I'm having trouble getting the return value of a unix command into a perl variable.

Unix command:

#nc -z 441; echo $?

Perl command:

#perl -e 'my $pstate=`nc -z 441; echo $?`; print $pstate;'

So the perl command seems to get a return value of "no error"? How can I properly capture the return value of the *nix command?

Another instance:

#perl -e 'my $pstate=`ping -v -c 1`; print $pstate;'
PING ( 56(84) bytes of data.

This returns the proper value. So what am I doing wrong in the first instance?


Variables are interpolated inside backticks, so the $? in

my $pstate=`nc -z 441; echo $?`

refers to Perl's $?, not the shell's $?. And what the shell sees is something like

nc -z 441 ; echo 0

To fix this, you can escape the shell command

my $pstate=`nc -z 441; echo \$?`;

or use the qx operator with the single quote as a separator (this is the one exception to the "interpolation inside the qx operator" rule)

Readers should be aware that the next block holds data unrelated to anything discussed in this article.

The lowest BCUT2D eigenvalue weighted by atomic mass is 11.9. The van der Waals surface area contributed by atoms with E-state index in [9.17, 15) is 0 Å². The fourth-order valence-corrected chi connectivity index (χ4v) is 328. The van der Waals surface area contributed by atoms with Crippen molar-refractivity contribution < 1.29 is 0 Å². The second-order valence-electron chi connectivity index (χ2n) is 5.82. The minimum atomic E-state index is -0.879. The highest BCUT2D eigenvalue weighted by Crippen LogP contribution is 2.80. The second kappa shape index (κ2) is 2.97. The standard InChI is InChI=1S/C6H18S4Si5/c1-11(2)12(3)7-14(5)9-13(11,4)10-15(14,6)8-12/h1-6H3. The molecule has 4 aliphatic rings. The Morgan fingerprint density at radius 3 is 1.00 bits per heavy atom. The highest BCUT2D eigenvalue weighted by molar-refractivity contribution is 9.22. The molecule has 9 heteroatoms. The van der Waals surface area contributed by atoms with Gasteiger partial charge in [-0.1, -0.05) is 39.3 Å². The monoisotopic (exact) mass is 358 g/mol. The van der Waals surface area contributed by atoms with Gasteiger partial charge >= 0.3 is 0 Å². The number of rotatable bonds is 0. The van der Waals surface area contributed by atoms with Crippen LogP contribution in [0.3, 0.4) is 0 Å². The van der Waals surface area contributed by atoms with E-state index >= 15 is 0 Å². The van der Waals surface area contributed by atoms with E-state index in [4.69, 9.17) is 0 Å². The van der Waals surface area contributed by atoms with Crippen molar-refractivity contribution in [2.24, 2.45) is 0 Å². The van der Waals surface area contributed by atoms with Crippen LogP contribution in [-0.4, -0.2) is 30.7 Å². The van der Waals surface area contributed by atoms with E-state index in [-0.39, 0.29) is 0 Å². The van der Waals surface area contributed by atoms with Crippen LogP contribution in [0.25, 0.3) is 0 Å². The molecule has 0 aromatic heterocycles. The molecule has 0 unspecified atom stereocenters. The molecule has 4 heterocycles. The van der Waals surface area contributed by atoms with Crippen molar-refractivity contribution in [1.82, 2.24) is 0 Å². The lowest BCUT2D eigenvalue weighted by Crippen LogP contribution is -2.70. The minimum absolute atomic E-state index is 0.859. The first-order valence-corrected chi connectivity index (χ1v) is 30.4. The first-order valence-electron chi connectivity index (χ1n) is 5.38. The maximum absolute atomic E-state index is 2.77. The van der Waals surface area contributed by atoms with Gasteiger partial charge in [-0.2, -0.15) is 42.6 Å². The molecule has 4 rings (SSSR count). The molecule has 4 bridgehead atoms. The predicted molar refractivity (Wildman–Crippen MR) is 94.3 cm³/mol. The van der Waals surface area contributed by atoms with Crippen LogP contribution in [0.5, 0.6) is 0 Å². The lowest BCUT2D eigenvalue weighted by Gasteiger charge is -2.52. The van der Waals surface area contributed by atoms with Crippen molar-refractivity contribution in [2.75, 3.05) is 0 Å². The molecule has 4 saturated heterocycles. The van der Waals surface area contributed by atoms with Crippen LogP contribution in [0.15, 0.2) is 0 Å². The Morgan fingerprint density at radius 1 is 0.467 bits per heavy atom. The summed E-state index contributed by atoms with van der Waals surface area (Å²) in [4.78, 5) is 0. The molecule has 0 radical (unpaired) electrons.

my $pstate=qx'nc -z 441; echo $?';

or use readpipe with a non-interpolated quote construction

my $pstate= readpipe( 'nc -z 441; echo $?' );
my $pstate= readpipe( q{nc -z 441; echo $?} );
  • Ah. I assumed that the single quotes would escape the ? – Joel G Mathew Aug 14 '13 at 5:23
  • They are backticks, which are different from single quotes. – mob Aug 14 '13 at 5:23

Another way to do this is to use IPC::Run3 which "allows you to run a subprocess and redirect stdin, stdout, and/or stderr to files and perl data structures".

Similar to system, you can inspect $? afterwards in various ways including shifting by 8 to get the actual exit code like this:

if ($? == -1) {
print "failed to execute: $!\n";
elsif ($? & 127) {
printf "child died with signal %d, %s coredump\n",
($? & 127), ($? & 128) ? 'with' : 'without';
else {
printf "child exited with value %d\n", $? >> 8;

This block is taken from the system documentation here http://perldoc.perl.org/functions/system.html which also mentions what devnull said. Anytime I care about more than the one thing that qx or system does I switch to IPC::Run3 because it makes it easy to get everything.

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